A Brief History of Chemical Agent Stockpiling In the USA
In modern times, chemical weapons were first utilized during World War I. Agents such as chlorine gas were released from enormous containers which when combined with heavy wind could produce massive casualties against the enemy. Perhaps the most famous of all which began being used by both sides during the first World War was Mustard Gas. There was little protection against this particular chemical agent. Military gear including respirators could not prevent damage from occurring.
Prior to the beginning of World War II, newer chemical weapons known as “nerve gasses” began to appear. They appeared to be more effective for soldiers in combat because they could be used in much smaller quantities in comparison to mustard gas.
After Vietnam and the Geneva Protocol in 1975, the US finally outlawed the usage of these chemical agents and thus the stockpiling process began throughout the country. There are quite a few locations where America does stockpile chemical weapons or agents in the form of munitions and bulk storage containers.
One of the main areas is the Umatilla Chemical Depot which is located in Oregon. For more than half a century the US has maintained a stockpile of chemical agents for possible use in wartime. You can also view this as the US warning other countries against their usage of such agents against U.S. forces.
Methods of Disposal of Chemical Agents
There have been various methods in the past used to dispose of chemical munitions including open pit burning, land burial, and even ocean dumping. Obviously, many of these today are not feasible due to environmental concerns especially related to wildlife. In the years since these mass dumpings have occurred, the US army has developed brand new disposal concepts which outline health, safety, and environmental standards. This program which was established is known as the Chemical Stockpile Disposal Program or the CSDP.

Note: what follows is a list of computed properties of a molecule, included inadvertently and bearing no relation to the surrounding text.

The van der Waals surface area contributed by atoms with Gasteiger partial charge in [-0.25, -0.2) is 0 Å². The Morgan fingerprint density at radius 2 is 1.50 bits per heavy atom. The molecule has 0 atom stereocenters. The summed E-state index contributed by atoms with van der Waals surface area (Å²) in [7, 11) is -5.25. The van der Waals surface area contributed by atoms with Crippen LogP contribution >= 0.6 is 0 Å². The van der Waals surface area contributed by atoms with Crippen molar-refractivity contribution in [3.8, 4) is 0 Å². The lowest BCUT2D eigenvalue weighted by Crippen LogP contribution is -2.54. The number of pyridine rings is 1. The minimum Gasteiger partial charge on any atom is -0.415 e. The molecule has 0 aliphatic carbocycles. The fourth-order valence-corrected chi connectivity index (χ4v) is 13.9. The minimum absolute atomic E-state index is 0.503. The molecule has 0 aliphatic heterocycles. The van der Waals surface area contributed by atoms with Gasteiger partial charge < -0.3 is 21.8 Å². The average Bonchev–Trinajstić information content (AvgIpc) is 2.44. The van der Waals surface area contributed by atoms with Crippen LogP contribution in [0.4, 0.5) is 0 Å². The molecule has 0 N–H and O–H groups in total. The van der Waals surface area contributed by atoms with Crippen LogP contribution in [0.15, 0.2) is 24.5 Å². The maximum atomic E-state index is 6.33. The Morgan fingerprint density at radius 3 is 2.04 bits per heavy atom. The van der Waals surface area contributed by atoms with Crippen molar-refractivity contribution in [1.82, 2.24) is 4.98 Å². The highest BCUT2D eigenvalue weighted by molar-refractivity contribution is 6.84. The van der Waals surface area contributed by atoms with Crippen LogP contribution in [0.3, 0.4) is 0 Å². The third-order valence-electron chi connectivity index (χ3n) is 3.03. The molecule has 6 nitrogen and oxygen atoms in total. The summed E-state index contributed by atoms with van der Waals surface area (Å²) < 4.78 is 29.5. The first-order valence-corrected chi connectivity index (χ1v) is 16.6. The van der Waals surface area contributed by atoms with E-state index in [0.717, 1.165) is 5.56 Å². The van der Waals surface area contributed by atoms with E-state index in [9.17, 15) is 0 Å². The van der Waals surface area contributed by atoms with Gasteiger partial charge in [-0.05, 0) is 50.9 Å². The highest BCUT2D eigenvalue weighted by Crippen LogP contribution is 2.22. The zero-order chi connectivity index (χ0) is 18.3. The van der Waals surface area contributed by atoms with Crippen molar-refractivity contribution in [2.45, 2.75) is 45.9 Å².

Umatilla County Chemical Depot
One particular disposal depot which is located in Northeastern Oregon in Umatilla County is known as the Umatilla Chemical Depot. The UMCD houses chemical agents in ton containers, rockets, bombs, spray tanks, land mines, and even projectiles. There is specialized equipment on site in order to help dispose of these weapons in the safest, least environmentally harmful way possible. Incinerators, dryers and flash evaporators are available on site.
Comprehensive Monitoring of Hazardous Waste on Site
Now due to the fact that these chemicals which are hazardous to humans, plants, and animals will be stored or disposed of on-site, some type of monitoring is needed. This is a prerequisite so that a chemical disposal facility can monitor factors such as sampling of soil, water samples, biota samples, data validation, stat analysis and report preparation.
This is also primarily done in order to measure overall risk assessment from chemical-related exposure which may occur in a human or animal population. Data is needed to measure what effect, if any these chemicals may have in certain measurements on any given animal tissue, in soil, in water, or in the air.
The Umatilla depot is compromised into three unique phases. These include 1) before operations, 2) operational and 3) post-operational. It also runs within three different zones. The first covers an area within the main boundaries of the Umatilla depot, zone 2 stretches within 31 miles of the depot and zone 3 reaches far beyond the 31 mile radius. So you can see from preparations made by the US army, things are quite under control and in a very controlled environment.
We can thank the PMCD or Program Manager for Chemical Demilitarization for applying for a hazardous waste permit. Public knowledge of such has brought us into a time where we have full awareness of how toxic and dangerous these past wartime chemicals may be.